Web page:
SEA economy more vulnerable to climate change — ADB

enablePagination: false
maxItemsPerPage: 10
maxPaginationLinks: 10

A man walks through the rubble left after Typhoon Yolanda hit Palo, Leyte.

Metro Manila (CNN Philippines) — "Southeast Asia is likely to sustain larger economic losses from climate change than most other areas in the world."

The Asian Development Bank (ADB) revealed on Monday (December 7) that Southeast Asia's economic losses from the effects of climate change could be 60 percent higher than previously estimated, should the status quo remain. 

A recent study by the bank found that the region's gross domestic product (GDP) could potentially contract by 11 percent by the year 2100 under a "business as usual" scenario. The figure is higher than it's previous 2009 estimate of a 7 percent reduction.

The analysis focused on Indonesia, Malaysia, the Philippines, Thailand, and Vietnam — the region's five largest economies "which account for 90% if the region's emissions."

Related: Officials from around the world reach climate change draft agreement

The risks come amid growing green house gas (GHG) emissions.

"The region has experienced rapid economic growth in recent years, and regional GHG emissions have rapidly increased, at nearly 5% per year over the last 2 decades," the Metro Manila-based institution said.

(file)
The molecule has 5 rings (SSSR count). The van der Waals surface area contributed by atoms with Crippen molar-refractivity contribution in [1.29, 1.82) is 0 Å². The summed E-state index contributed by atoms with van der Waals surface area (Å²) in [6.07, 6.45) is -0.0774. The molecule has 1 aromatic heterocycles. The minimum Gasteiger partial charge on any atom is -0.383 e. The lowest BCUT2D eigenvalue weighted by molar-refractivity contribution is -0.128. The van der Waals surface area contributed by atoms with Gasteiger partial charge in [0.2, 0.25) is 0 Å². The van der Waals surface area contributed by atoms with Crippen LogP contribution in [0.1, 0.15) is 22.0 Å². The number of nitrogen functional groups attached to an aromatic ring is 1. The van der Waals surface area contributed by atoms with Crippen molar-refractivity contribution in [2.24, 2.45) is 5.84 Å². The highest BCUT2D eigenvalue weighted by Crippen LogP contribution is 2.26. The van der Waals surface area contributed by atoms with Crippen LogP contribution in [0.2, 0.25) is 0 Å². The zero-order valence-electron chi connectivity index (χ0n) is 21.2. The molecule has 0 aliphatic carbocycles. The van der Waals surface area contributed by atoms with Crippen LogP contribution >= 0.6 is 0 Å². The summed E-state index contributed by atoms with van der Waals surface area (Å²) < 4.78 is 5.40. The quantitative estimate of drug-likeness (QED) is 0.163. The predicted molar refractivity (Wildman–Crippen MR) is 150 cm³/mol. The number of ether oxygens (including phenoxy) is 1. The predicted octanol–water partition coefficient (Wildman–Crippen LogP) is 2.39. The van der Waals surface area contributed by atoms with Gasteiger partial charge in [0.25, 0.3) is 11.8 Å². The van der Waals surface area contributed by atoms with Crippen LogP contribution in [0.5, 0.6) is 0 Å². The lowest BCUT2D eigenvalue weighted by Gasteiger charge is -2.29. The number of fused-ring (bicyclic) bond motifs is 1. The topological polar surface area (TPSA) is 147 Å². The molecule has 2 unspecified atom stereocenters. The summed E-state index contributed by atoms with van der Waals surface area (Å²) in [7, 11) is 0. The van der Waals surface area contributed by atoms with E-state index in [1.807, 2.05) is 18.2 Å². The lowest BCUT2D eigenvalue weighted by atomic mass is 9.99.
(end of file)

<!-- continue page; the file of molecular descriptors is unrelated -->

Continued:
Without explicit policies aimed at reducing future emissions, the ADB estimated the region's GHG output to be at least 60 percent higher in 20150 compared to the actual value in 2010: "Energy sector emissions are found to be 300% higher."

Among other things, the study suggested that the region should sharply reduce the rate of deforestation, especially for Indonesia and Malaysia, "where deforestation accounts for a large share of emissions."

It also highlighted the need for investments in green infrastructure,  energy-efficient technologies, and low-carbon technologies.

"The economic costs of not reining in greenhouse gas (GHG) emissions are more serious than we previously estimated,” ADB Chief Economist Shang-Jin Wei said in a statement.

"At the same time, this new study also shows that reducing emissions and stabilizing the climate will produce benefits and avoid losses for Southeast Asia, which in the long run sharply outweigh the costs of action."